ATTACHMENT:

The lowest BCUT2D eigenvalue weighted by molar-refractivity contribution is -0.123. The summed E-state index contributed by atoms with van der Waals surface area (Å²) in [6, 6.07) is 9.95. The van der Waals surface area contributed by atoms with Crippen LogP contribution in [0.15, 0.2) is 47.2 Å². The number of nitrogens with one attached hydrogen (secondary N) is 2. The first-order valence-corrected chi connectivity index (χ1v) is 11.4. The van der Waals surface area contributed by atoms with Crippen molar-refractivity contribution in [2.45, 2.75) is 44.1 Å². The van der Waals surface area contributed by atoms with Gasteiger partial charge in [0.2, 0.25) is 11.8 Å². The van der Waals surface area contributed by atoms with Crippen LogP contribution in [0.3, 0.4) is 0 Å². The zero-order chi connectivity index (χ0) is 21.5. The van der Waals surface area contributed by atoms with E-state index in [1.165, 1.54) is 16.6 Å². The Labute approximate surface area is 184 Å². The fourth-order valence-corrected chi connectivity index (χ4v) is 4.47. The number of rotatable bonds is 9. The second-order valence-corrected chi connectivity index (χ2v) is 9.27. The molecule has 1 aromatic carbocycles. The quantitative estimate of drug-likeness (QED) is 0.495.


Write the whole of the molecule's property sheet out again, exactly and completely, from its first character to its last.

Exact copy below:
The lowest BCUT2D eigenvalue weighted by molar-refractivity contribution is -0.123. The summed E-state index contributed by atoms with van der Waals surface area (Å²) in [6, 6.07) is 9.95. The van der Waals surface area contributed by atoms with Crippen LogP contribution in [0.15, 0.2) is 47.2 Å². The number of nitrogens with one attached hydrogen (secondary N) is 2. The first-order valence-corrected chi connectivity index (χ1v) is 11.4. The van der Waals surface area contributed by atoms with Crippen molar-refractivity contribution in [2.45, 2.75) is 44.1 Å². The van der Waals surface area contributed by atoms with Gasteiger partial charge in [0.2, 0.25) is 11.8 Å². The van der Waals surface area contributed by atoms with Crippen LogP contribution in [0.3, 0.4) is 0 Å². The zero-order chi connectivity index (χ0) is 21.5. The van der Waals surface area contributed by atoms with E-state index in [1.165, 1.54) is 16.6 Å². The Labute approximate surface area is 184 Å². The fourth-order valence-corrected chi connectivity index (χ4v) is 4.47. The number of rotatable bonds is 9. The second-order valence-corrected chi connectivity index (χ2v) is 9.27. The molecule has 1 aromatic carbocycles. The quantitative estimate of drug-likeness (QED) is 0.495.